Solar Panel Construction


Connecting the solar panels together to work in a solar array

Obviously, most homes are going to need more than 1 solar panel! When a group of modules are connected together in a solar panel installation they become what’s known as a solar array.

To make up your array, the solar power system designer has 2 methods of connecting them – connecting your solar panels together in series or parallel.

If  connected in series, the panels’ voltages will add up, but the current will stay the same.

How many solar panels should go in series? 

The designer has to look at the specifications of the inverter to be used and put the correct amount of solar panels in series to get a maximum and minimum voltage that the inverter can work with.

Here’s a diagram demonstrating how you connect solar panels in series:

solar panels connected in series

When deciding how many solar panels to put in series, the designer also need to be mindful of how the ambient temperature affects the voltage out of the panel. Basically the colder a module is, the higher the voltage it produces and vice versa. So, your designer should know the hottest and coldest temperature ever recorded in your suburb. The designer also needs to know the temperature specifications of your particular panel model.

This information is then used to work out what minimum and maximum voltage is needed from the solar panel string, and therefore how many modules needed to put in series so that your inverter works properly in all conditions. 

As you can see, the work involved in a solar power system installation is a bit more complicated than just banging the panels on the roof and connecting an inverter. Every system needs to be designed by a qualified designer (not a salesman). And if you want to claim your STC “rebate“, you need the designer’s signature on the design documents. Never buy a system without getting the signed off design first!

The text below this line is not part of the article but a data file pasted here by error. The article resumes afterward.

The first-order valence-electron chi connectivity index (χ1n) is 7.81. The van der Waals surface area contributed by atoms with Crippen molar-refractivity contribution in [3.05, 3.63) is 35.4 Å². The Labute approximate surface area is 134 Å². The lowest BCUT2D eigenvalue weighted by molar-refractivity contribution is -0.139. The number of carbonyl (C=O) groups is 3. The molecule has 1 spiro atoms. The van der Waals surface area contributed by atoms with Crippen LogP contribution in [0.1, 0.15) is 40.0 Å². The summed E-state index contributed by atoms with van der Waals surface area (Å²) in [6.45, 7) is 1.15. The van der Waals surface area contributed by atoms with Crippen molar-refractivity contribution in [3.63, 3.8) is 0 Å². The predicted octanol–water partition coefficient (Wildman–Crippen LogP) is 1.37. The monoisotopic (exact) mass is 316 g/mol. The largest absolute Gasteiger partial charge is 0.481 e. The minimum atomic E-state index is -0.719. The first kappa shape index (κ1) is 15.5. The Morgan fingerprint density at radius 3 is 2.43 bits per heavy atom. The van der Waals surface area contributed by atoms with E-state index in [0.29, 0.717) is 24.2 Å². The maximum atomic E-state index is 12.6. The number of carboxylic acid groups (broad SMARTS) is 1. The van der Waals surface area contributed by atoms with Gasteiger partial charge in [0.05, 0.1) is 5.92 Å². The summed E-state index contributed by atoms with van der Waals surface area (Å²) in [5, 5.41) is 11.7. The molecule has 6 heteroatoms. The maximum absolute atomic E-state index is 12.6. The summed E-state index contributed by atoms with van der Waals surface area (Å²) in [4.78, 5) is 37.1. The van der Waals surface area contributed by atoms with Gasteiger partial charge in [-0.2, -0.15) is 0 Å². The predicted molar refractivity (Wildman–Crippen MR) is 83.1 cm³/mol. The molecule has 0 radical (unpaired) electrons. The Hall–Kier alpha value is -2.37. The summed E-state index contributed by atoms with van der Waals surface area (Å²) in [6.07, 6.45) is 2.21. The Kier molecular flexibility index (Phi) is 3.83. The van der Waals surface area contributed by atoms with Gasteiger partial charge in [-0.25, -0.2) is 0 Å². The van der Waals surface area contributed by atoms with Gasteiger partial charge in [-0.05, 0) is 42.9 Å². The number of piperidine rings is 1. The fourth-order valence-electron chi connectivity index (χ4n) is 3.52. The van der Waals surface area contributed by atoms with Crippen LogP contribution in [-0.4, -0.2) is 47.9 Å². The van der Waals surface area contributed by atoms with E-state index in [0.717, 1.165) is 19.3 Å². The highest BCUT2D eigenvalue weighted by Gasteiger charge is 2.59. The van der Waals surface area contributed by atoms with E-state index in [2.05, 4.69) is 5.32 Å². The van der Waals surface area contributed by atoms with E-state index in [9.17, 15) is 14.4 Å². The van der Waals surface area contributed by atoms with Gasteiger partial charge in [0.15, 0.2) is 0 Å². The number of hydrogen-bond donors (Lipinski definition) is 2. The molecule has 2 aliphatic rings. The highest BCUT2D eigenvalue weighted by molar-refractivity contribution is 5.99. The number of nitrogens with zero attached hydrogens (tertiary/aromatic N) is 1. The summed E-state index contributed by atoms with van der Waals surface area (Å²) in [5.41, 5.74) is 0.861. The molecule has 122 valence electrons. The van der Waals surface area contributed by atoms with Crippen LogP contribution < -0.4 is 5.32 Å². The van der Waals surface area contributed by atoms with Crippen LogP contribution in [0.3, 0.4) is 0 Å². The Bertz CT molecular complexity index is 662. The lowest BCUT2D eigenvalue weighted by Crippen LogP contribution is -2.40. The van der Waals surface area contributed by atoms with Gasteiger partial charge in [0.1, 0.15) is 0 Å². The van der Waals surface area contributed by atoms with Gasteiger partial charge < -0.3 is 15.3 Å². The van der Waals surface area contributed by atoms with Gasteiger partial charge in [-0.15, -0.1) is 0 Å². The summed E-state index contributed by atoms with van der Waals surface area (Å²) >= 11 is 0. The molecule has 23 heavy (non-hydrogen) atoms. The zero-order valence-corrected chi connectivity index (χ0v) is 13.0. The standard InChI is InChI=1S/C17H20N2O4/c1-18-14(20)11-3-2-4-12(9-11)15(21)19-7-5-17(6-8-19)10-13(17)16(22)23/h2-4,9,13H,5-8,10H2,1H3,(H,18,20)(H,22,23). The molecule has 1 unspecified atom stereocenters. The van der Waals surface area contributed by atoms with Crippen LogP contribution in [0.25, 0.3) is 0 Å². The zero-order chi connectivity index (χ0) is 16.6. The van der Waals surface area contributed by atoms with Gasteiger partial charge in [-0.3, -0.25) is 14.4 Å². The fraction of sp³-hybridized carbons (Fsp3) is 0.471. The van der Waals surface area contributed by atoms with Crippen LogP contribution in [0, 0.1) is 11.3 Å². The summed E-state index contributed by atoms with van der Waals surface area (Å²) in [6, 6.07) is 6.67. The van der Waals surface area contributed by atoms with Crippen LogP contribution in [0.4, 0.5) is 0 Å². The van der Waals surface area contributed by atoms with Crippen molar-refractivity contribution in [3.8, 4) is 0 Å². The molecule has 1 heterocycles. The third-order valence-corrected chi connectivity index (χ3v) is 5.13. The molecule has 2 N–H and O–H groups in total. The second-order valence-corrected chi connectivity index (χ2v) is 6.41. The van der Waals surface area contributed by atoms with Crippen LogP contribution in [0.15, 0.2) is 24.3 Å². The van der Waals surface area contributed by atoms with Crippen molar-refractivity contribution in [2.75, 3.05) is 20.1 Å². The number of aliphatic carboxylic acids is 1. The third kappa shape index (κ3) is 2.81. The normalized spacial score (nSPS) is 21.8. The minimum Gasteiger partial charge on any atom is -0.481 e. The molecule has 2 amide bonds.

Putting your solar panels in parallel

When solar panels are put to work in a parallel array, their voltage stays the same, but you add up their current. 

Once your designer has worked out what string length to be used (i.e. how many solar panels can be placed in series), the designer needs to work out how many of those strings can be placed in parallel to get the desired system size. All strings need to be the same length unless you have a special inverter with multiple inputs. 

Here’s a diagram showing how you connect up 2 series-strings in parallel:

2 strings in parallel

This doesn’t always work out nicely. For example, if you are designing a 24 module system, but your maximum string length is 11 panels, then you can only use 22 of the panels (2 strings of 11) or find another inverter.

One last check that needs to be made is that the current from this array of solar panels won’t exceed your inverter’s maximum current. Once that has been verified, you’ve got an array that should work in conjunction with your inverter to convert the high voltage DC from the panels into 240V AC that can be used in your home.

We hope you’ve found this information on how solar panels work of value. If you’re interested in learning more, check out my guide to solar power systems.